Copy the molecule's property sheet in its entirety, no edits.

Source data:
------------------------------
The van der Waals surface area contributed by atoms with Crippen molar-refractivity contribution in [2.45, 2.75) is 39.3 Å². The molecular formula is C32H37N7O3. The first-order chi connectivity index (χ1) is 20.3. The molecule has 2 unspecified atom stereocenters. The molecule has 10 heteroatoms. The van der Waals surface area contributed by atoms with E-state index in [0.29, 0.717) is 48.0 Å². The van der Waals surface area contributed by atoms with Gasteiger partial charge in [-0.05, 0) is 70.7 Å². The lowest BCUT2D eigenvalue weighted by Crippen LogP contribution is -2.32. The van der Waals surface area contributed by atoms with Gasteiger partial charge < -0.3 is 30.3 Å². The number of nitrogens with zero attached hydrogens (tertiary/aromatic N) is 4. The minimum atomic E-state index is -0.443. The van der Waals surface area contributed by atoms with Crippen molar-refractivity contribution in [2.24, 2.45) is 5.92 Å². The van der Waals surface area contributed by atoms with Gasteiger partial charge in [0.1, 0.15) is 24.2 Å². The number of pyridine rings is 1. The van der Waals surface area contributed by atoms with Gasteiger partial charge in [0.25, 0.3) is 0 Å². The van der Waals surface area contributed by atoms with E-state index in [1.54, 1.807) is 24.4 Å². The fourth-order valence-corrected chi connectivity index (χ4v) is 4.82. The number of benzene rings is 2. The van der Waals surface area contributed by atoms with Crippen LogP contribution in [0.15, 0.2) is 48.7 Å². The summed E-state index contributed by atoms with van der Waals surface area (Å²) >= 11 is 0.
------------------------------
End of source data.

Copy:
The van der Waals surface area contributed by atoms with Crippen molar-refractivity contribution in [2.45, 2.75) is 39.3 Å². The molecular formula is C32H37N7O3. The first-order chi connectivity index (χ1) is 20.3. The molecule has 2 unspecified atom stereocenters. The molecule has 10 heteroatoms. The van der Waals surface area contributed by atoms with E-state index in [0.29, 0.717) is 48.0 Å². The van der Waals surface area contributed by atoms with Gasteiger partial charge in [-0.05, 0) is 70.7 Å². The lowest BCUT2D eigenvalue weighted by Crippen LogP contribution is -2.32. The van der Waals surface area contributed by atoms with Gasteiger partial charge < -0.3 is 30.3 Å². The number of nitrogens with zero attached hydrogens (tertiary/aromatic N) is 4. The minimum atomic E-state index is -0.443. The van der Waals surface area contributed by atoms with Crippen molar-refractivity contribution in [2.24, 2.45) is 5.92 Å². The van der Waals surface area contributed by atoms with Gasteiger partial charge in [0.1, 0.15) is 24.2 Å². The number of pyridine rings is 1. The van der Waals surface area contributed by atoms with Gasteiger partial charge in [0.25, 0.3) is 0 Å². The van der Waals surface area contributed by atoms with E-state index in [1.54, 1.807) is 24.4 Å². The fourth-order valence-corrected chi connectivity index (χ4v) is 4.82. The number of benzene rings is 2. The van der Waals surface area contributed by atoms with Crippen LogP contribution in [0.15, 0.2) is 48.7 Å². The summed E-state index contributed by atoms with van der Waals surface area (Å²) >= 11 is 0.